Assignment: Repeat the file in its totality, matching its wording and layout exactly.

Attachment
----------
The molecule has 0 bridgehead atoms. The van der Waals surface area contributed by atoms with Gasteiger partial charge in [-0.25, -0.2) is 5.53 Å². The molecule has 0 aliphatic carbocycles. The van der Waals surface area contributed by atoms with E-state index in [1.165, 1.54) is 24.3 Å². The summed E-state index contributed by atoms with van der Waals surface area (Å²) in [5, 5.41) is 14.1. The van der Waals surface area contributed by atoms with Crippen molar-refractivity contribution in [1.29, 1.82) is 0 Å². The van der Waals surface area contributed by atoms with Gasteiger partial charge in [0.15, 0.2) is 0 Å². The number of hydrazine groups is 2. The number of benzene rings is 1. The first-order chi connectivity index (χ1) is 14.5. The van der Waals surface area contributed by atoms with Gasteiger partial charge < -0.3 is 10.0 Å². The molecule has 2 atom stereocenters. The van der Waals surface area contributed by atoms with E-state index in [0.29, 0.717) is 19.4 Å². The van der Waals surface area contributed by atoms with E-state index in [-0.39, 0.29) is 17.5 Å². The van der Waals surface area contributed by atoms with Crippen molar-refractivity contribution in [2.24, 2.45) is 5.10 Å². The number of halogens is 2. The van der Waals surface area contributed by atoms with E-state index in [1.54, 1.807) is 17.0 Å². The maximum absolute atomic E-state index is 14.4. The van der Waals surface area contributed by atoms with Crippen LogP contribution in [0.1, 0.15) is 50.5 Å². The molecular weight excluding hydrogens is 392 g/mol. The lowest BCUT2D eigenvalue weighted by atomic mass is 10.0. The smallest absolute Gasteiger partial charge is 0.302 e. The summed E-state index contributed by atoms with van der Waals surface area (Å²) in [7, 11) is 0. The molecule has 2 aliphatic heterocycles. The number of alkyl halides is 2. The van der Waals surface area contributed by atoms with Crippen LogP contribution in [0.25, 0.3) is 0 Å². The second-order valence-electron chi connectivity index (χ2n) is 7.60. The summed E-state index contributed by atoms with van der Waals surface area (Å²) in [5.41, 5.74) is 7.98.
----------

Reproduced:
The molecule has 0 bridgehead atoms. The van der Waals surface area contributed by atoms with Gasteiger partial charge in [-0.25, -0.2) is 5.53 Å². The molecule has 0 aliphatic carbocycles. The van der Waals surface area contributed by atoms with E-state index in [1.165, 1.54) is 24.3 Å². The summed E-state index contributed by atoms with van der Waals surface area (Å²) in [5, 5.41) is 14.1. The van der Waals surface area contributed by atoms with Crippen molar-refractivity contribution in [1.29, 1.82) is 0 Å². The van der Waals surface area contributed by atoms with Gasteiger partial charge in [0.15, 0.2) is 0 Å². The number of hydrazine groups is 2. The number of benzene rings is 1. The first-order chi connectivity index (χ1) is 14.5. The van der Waals surface area contributed by atoms with Gasteiger partial charge < -0.3 is 10.0 Å². The molecule has 2 atom stereocenters. The van der Waals surface area contributed by atoms with E-state index in [0.29, 0.717) is 19.4 Å². The van der Waals surface area contributed by atoms with E-state index in [-0.39, 0.29) is 17.5 Å². The van der Waals surface area contributed by atoms with Crippen molar-refractivity contribution in [2.24, 2.45) is 5.10 Å². The number of halogens is 2. The van der Waals surface area contributed by atoms with E-state index in [1.54, 1.807) is 17.0 Å². The maximum absolute atomic E-state index is 14.4. The van der Waals surface area contributed by atoms with Crippen LogP contribution in [0.1, 0.15) is 50.5 Å². The molecular weight excluding hydrogens is 392 g/mol. The lowest BCUT2D eigenvalue weighted by atomic mass is 10.0. The smallest absolute Gasteiger partial charge is 0.302 e. The summed E-state index contributed by atoms with van der Waals surface area (Å²) in [7, 11) is 0. The molecule has 2 aliphatic heterocycles. The number of alkyl halides is 2. The van der Waals surface area contributed by atoms with Crippen LogP contribution in [0.25, 0.3) is 0 Å². The second-order valence-electron chi connectivity index (χ2n) is 7.60. The summed E-state index contributed by atoms with van der Waals surface area (Å²) in [5.41, 5.74) is 7.98.